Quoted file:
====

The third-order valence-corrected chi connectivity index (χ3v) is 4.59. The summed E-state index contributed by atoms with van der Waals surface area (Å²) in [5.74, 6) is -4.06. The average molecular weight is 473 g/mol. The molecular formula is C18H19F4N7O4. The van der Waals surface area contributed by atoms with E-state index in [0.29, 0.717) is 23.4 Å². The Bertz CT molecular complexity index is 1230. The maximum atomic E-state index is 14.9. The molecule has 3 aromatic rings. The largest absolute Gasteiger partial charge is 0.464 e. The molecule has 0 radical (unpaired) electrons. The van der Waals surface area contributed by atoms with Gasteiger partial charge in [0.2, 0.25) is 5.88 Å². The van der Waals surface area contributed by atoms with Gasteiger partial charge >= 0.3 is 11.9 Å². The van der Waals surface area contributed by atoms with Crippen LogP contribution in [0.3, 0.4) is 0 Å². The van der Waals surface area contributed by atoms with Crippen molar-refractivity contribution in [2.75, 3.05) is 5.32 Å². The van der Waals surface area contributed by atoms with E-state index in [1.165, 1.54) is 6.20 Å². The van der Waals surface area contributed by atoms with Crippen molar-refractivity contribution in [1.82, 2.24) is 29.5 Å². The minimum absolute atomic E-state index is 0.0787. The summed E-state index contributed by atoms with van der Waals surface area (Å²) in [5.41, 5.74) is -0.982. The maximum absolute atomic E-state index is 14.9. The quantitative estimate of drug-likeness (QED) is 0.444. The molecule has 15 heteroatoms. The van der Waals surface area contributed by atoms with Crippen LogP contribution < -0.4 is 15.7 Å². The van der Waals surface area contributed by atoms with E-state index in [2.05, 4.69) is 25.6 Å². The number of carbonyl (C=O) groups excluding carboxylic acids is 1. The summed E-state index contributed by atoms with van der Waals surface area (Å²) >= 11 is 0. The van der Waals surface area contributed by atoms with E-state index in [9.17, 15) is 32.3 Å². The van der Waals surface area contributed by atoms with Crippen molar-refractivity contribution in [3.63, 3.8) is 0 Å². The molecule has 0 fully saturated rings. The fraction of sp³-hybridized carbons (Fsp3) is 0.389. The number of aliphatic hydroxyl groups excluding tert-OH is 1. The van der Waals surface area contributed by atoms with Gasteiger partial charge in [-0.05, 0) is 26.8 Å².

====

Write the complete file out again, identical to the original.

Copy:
The third-order valence-corrected chi connectivity index (χ3v) is 4.59. The summed E-state index contributed by atoms with van der Waals surface area (Å²) in [5.74, 6) is -4.06. The average molecular weight is 473 g/mol. The molecular formula is C18H19F4N7O4. The van der Waals surface area contributed by atoms with E-state index in [0.29, 0.717) is 23.4 Å². The Bertz CT molecular complexity index is 1230. The maximum atomic E-state index is 14.9. The molecule has 3 aromatic rings. The largest absolute Gasteiger partial charge is 0.464 e. The molecule has 0 radical (unpaired) electrons. The van der Waals surface area contributed by atoms with Gasteiger partial charge in [0.2, 0.25) is 5.88 Å². The van der Waals surface area contributed by atoms with Gasteiger partial charge >= 0.3 is 11.9 Å². The van der Waals surface area contributed by atoms with Crippen LogP contribution in [0.3, 0.4) is 0 Å². The van der Waals surface area contributed by atoms with Crippen molar-refractivity contribution in [2.75, 3.05) is 5.32 Å². The van der Waals surface area contributed by atoms with E-state index in [1.165, 1.54) is 6.20 Å². The van der Waals surface area contributed by atoms with Crippen molar-refractivity contribution in [1.82, 2.24) is 29.5 Å². The minimum absolute atomic E-state index is 0.0787. The summed E-state index contributed by atoms with van der Waals surface area (Å²) in [5.41, 5.74) is -0.982. The maximum absolute atomic E-state index is 14.9. The quantitative estimate of drug-likeness (QED) is 0.444. The molecule has 15 heteroatoms. The van der Waals surface area contributed by atoms with Crippen LogP contribution < -0.4 is 15.7 Å². The van der Waals surface area contributed by atoms with E-state index in [2.05, 4.69) is 25.6 Å². The number of carbonyl (C=O) groups excluding carboxylic acids is 1. The summed E-state index contributed by atoms with van der Waals surface area (Å²) >= 11 is 0. The van der Waals surface area contributed by atoms with E-state index in [9.17, 15) is 32.3 Å². The van der Waals surface area contributed by atoms with Crippen molar-refractivity contribution in [3.63, 3.8) is 0 Å². The molecule has 0 fully saturated rings. The fraction of sp³-hybridized carbons (Fsp3) is 0.389. The number of aliphatic hydroxyl groups excluding tert-OH is 1. The van der Waals surface area contributed by atoms with Gasteiger partial charge in [-0.05, 0) is 26.8 Å².